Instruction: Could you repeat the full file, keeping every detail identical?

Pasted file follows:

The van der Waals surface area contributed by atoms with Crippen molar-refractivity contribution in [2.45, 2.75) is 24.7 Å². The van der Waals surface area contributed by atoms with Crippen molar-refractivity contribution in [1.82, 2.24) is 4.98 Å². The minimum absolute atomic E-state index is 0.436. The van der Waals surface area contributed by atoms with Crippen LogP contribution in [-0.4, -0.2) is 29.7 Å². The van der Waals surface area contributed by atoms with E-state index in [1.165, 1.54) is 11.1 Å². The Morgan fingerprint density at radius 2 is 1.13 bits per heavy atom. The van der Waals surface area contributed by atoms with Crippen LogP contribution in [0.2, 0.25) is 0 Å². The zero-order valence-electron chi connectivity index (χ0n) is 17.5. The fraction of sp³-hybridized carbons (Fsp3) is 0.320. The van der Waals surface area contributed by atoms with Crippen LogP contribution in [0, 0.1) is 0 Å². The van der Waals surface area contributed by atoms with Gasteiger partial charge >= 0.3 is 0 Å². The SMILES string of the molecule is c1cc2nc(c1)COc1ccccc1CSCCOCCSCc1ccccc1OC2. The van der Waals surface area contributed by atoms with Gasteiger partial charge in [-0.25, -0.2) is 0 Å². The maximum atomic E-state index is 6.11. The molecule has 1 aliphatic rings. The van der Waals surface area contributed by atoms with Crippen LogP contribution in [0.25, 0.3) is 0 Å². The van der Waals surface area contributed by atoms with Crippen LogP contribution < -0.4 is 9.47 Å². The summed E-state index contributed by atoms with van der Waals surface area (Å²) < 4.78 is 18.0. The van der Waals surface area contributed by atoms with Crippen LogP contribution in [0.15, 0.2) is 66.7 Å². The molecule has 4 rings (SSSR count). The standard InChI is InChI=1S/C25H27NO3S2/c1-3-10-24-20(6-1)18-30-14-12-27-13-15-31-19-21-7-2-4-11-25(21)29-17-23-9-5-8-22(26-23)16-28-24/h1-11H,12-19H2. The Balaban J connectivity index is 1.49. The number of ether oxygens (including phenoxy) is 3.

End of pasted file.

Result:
The van der Waals surface area contributed by atoms with Crippen molar-refractivity contribution in [2.45, 2.75) is 24.7 Å². The van der Waals surface area contributed by atoms with Crippen molar-refractivity contribution in [1.82, 2.24) is 4.98 Å². The minimum absolute atomic E-state index is 0.436. The van der Waals surface area contributed by atoms with Crippen LogP contribution in [-0.4, -0.2) is 29.7 Å². The van der Waals surface area contributed by atoms with E-state index in [1.165, 1.54) is 11.1 Å². The Morgan fingerprint density at radius 2 is 1.13 bits per heavy atom. The van der Waals surface area contributed by atoms with Crippen LogP contribution in [0.2, 0.25) is 0 Å². The zero-order valence-electron chi connectivity index (χ0n) is 17.5. The fraction of sp³-hybridized carbons (Fsp3) is 0.320. The van der Waals surface area contributed by atoms with Crippen LogP contribution in [0, 0.1) is 0 Å². The van der Waals surface area contributed by atoms with Gasteiger partial charge >= 0.3 is 0 Å². The SMILES string of the molecule is c1cc2nc(c1)COc1ccccc1CSCCOCCSCc1ccccc1OC2. The van der Waals surface area contributed by atoms with Gasteiger partial charge in [-0.25, -0.2) is 0 Å². The maximum atomic E-state index is 6.11. The molecule has 1 aliphatic rings. The van der Waals surface area contributed by atoms with Crippen LogP contribution in [0.25, 0.3) is 0 Å². The van der Waals surface area contributed by atoms with Crippen LogP contribution < -0.4 is 9.47 Å². The summed E-state index contributed by atoms with van der Waals surface area (Å²) < 4.78 is 18.0. The van der Waals surface area contributed by atoms with Crippen LogP contribution in [0.15, 0.2) is 66.7 Å². The molecule has 4 rings (SSSR count). The standard InChI is InChI=1S/C25H27NO3S2/c1-3-10-24-20(6-1)18-30-14-12-27-13-15-31-19-21-7-2-4-11-25(21)29-17-23-9-5-8-22(26-23)16-28-24/h1-11H,12-19H2. The Balaban J connectivity index is 1.49. The number of ether oxygens (including phenoxy) is 3.